When finally the cascade of rubble subsided, Lutnick began slowly walking his way north, finding a pay phone to call Allison, who filled him in on the calls she'd received, including telling him that Cantor lawyer Stephen Merkel had survived. Lutnick made his way to Merkel's Greenwich Village home, where other Cantor employees showed up, and they frantically called around to try to find out who was still alive. By the afternoon's end, Lutnick was fairly certain that Gary, who had called Edie in the final moments to say good-bye, hadn't made it, nor had Doug Gardner. Instead of heading directly home to be with his own family, Lutnick went to see Jennifer Gardner and her two young children at their Upper West Side home. "He was covered with concrete and dust," she says. "We were speechless. He kept saying, 'You are fine, you will be fine, I love you.' Doug and Howard loved each other like brothers. I'm sure Howard is the loneliest man in the world because of what happened. He had lost nearly 700 people. He said, 'I have to help these families.' It was always his plan."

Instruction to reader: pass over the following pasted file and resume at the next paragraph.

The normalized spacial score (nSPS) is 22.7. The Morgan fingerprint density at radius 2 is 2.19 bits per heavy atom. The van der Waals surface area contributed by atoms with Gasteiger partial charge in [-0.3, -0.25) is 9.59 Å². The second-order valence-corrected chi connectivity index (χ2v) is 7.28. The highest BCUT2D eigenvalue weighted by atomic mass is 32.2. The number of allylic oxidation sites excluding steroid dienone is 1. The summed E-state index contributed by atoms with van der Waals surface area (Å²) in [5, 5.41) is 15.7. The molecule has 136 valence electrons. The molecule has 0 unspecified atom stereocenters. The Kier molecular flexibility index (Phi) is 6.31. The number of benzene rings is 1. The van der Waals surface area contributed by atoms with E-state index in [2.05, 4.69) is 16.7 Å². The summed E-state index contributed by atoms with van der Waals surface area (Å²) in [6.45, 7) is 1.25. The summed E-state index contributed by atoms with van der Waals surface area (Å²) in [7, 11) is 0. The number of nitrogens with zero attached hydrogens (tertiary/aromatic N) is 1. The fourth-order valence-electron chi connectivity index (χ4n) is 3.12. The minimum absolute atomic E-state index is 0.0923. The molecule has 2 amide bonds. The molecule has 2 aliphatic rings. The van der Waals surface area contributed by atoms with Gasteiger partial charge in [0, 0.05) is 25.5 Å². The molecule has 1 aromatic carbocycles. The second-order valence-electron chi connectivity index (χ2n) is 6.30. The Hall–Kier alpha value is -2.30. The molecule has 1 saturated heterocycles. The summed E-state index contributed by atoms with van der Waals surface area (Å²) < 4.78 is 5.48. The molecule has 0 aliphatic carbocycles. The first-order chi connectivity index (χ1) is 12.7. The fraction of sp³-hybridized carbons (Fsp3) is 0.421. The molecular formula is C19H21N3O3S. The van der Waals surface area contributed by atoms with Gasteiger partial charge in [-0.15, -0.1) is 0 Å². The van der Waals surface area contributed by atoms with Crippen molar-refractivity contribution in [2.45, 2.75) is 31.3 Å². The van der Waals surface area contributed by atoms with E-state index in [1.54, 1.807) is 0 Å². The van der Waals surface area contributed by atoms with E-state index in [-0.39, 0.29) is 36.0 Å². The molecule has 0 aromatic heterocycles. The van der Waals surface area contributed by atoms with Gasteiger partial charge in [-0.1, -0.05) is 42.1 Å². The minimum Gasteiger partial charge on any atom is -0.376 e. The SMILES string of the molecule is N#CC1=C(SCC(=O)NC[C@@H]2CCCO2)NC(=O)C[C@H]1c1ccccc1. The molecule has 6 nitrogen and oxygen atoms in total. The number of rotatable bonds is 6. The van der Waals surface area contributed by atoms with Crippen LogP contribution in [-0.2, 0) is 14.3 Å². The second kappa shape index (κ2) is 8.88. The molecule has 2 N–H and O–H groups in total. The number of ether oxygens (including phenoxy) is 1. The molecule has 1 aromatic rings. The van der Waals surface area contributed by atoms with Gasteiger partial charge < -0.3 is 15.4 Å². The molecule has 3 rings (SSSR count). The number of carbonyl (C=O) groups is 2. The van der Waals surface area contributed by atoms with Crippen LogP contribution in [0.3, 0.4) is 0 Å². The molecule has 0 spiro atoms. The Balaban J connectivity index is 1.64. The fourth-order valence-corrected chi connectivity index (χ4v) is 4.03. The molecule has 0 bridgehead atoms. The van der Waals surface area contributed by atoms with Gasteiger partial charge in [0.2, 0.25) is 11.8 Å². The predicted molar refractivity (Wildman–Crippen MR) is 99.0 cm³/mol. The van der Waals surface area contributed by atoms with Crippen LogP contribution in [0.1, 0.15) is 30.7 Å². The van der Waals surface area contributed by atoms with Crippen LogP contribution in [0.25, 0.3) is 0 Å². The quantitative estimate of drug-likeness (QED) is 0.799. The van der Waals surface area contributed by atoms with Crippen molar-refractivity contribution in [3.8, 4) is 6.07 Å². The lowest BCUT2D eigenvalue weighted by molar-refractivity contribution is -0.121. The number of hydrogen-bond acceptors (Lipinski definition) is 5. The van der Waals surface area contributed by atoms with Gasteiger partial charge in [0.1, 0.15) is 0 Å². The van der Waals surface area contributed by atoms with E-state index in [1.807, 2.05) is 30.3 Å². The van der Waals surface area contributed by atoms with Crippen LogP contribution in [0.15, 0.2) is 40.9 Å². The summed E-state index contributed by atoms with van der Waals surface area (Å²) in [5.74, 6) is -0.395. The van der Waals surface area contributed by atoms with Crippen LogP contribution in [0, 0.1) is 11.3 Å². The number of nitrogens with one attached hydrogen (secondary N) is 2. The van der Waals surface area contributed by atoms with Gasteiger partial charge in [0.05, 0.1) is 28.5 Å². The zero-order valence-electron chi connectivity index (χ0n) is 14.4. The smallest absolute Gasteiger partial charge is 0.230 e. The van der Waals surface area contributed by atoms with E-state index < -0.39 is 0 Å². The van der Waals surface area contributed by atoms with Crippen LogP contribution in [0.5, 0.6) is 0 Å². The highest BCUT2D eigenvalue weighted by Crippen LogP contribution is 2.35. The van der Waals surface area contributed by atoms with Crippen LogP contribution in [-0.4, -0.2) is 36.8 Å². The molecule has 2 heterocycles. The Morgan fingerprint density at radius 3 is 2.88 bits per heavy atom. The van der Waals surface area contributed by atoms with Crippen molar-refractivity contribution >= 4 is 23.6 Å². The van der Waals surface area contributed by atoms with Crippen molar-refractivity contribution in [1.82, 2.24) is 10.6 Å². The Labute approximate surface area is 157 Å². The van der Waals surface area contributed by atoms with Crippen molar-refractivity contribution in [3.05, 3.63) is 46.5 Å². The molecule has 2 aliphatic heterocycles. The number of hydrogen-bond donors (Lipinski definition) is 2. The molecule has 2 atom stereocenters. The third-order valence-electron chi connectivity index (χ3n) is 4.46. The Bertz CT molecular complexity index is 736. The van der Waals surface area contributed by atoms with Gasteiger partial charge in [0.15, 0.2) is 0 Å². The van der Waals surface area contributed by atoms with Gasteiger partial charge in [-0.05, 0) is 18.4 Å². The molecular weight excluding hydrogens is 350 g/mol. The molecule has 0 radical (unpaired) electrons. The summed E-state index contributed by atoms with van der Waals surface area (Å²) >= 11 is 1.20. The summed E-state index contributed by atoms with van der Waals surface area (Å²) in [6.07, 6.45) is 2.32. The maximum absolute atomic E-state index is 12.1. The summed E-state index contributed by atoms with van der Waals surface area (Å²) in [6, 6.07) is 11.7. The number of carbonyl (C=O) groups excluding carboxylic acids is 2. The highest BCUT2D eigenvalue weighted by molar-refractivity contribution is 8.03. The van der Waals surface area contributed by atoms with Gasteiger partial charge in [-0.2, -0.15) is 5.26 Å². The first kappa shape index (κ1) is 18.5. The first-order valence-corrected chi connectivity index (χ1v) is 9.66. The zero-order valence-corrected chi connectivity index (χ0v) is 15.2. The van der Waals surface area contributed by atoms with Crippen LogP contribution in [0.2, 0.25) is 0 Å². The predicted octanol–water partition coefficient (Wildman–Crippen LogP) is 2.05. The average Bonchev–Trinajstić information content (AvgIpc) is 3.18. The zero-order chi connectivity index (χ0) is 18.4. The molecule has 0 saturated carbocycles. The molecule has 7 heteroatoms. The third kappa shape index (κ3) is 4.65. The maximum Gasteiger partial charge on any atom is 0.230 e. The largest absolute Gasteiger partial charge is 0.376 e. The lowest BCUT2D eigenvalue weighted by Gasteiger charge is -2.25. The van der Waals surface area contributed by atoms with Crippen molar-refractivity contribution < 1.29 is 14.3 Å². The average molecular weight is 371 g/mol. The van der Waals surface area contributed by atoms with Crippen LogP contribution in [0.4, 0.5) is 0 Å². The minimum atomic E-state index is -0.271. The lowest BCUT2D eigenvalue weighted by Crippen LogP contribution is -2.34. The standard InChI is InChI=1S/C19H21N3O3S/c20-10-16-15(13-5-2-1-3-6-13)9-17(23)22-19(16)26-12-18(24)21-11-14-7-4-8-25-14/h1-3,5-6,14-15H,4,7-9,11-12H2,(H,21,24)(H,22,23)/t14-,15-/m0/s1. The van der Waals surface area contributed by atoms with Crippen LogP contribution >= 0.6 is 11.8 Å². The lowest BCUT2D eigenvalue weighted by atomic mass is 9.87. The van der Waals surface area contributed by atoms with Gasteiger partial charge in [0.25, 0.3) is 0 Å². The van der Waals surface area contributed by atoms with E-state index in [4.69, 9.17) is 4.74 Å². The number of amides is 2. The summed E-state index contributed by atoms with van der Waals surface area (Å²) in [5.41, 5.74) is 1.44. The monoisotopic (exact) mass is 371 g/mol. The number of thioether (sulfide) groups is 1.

The criticism of Howard Lutnick has died down. But the conversations that the widows have now, in their support groups or with friends, will not be turned into tabloid headlines or TV sound bites, and so his image as a man who promised then reneged may never change. "Initially, we were all nervous, all panicked," says Liz McLaughlin, a young Cantor widow from Pelham whose husband, Robert, was an eight-year veteran. "But he is doing much more than we could have imagined."